“Holy shit,” Jay said, dropping the hanger, trap and mouse next to the trash can. “Where the heck did you come from, little guy?”

Jay scanned the yard as the sunlight ran over the horizon and through the trees to his back door like a wind from the east. He kneeled down and placed his hand on the kitten just as it opened it’s black rimmed grey-green eyes and bit down on his finger, giving it a healthy suck. He flipped the little one over and saw that its umbilicus was healed and dry and found no other physical issues with it except it was minus its mother.

“Well, little one, if ever a prayer was answered — not sure if it’s yours or mine — this is it,” Jay said. He scooped up the kitten, which let go with even louder meeowrrrrs and hisses, scratching Jay’s hands with its needle-sharp claws, and carried it into his house. While he secured the kitten carefully but firmly in his armpit, he fished about in the cupboard and found a dish which he filled with milk and set both kitten and dish on the floor next to his chair.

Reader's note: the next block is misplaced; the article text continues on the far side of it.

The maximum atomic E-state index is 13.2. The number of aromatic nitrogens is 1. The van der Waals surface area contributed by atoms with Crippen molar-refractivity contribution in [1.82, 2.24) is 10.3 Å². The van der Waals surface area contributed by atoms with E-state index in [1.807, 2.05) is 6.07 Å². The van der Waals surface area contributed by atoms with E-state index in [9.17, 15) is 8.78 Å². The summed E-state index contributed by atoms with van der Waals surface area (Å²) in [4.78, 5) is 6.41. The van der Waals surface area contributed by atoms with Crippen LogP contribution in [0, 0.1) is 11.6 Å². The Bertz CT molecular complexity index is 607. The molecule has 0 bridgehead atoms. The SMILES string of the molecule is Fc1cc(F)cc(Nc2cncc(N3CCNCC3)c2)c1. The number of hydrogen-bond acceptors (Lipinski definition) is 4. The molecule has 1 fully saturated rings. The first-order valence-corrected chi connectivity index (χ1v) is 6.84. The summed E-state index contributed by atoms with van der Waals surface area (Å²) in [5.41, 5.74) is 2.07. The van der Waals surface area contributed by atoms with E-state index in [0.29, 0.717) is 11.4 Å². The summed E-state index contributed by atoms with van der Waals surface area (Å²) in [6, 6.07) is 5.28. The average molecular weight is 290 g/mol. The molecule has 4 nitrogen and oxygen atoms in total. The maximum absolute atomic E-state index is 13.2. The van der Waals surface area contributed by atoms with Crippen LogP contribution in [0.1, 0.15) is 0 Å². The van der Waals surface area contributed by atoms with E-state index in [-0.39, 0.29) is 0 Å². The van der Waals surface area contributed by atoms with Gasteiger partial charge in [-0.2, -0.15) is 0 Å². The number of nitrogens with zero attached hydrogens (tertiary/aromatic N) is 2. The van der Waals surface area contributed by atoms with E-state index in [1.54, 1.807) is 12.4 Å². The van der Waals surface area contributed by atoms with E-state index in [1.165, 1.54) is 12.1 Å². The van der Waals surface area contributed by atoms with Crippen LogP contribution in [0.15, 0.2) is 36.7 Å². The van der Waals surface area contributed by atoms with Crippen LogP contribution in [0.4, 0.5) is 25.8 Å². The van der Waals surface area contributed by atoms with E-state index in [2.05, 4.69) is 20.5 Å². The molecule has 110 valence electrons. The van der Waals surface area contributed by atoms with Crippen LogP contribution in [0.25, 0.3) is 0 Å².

The kitten began to lick at the milk but wandered away from it in a few minutes to curl itself around Jay’s stocking feet. If Jay moved his foot, the kitten would move along with it, always staying close, as if feeding off his body heat.

Jay was uncertain what to do. He knew the kitten needed to eat, but didn’t seem interested in the milk. He still had some cans of Teddy’s cat food on the shelf, so he pulled down a Fancy Feast and opened it, all the time trying not to trip on his new house guest and shushing its incessant meeowrrrr.

To Jay’s surprise, the kitten dug right in to the cat food.

“You must be a little older than I thought, weaned at least” Jay said. “Well, how’d you like a nice warm home here with me? I’ve got a nice bed for you and food and toys and a clean cat box….”